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|Web of Science®
|Grazing orchids: impact of florivory on two species of Caladenia (Orchidaceae)
|Australian Journal of Botany, 2009; 57(4):361-372
|C S I R O Publishing
|Renate Faast and José M. Facelli
|Herbivory is considered a major threat in many of the orchid-species recovery plans in Australia. Kangaroos and rabbits are the most commonly implicated herbivores; however, no studies have attempted to confirm their role. Regular monitoring of several populations of Caladenia rigida R.S.Rogers and C. tentaculata Schldl. during 3 years in the Mount Lofty Ranges, South Australia, revealed that up to 94% of flowers and 36% of seed capsules were browsed, whereas leaf herbivory was less prevalent. Furthermore, patterns of herbivory varied markedly among sites and across years. In two seasons, predation of C. rigida flowers inside a kangaroo- and rabbit-proof exclosure was equal to or higher than outside the exclosure. Florivory within populations was influenced by proximity to the habitat edge, although the direction of this response differed among sites. Various types of mesh cages were erected around plants to elucidate the size and type of herbivores. Plants protected from florivores were almost three times more likely to produce seed than were exposed plants; however, some cage types reduced pollination. Video surveillance confirmed the role of the white-winged chough, Corcorax melanorhamphos, as a florivore. The present study is the first one to identify a herbivore unequivocally, quantify the intensity and extent of floral herbivory across a range of populations, and assess the potential cost of florivory to the direct reproductive output of orchids.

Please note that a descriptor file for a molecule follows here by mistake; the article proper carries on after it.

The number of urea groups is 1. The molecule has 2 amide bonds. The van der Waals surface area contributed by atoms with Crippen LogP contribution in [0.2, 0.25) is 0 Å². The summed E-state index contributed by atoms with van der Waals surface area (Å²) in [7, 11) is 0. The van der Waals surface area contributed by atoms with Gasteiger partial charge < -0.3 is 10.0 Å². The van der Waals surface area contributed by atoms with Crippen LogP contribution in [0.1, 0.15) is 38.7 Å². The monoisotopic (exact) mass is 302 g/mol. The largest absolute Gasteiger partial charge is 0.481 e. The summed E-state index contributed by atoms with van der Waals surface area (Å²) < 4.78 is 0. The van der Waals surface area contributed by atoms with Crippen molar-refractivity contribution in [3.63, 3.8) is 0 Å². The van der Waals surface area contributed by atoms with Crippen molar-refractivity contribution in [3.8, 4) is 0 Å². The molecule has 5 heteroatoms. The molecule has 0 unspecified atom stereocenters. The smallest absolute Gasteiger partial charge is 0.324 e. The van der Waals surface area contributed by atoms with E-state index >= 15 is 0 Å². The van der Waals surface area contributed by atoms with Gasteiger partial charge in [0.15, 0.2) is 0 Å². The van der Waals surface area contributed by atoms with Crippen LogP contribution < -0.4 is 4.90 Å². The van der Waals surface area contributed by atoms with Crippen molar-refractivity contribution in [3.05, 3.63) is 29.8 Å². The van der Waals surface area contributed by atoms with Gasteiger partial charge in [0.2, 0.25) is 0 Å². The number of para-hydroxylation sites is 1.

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Earth and Environmental Sciences publications
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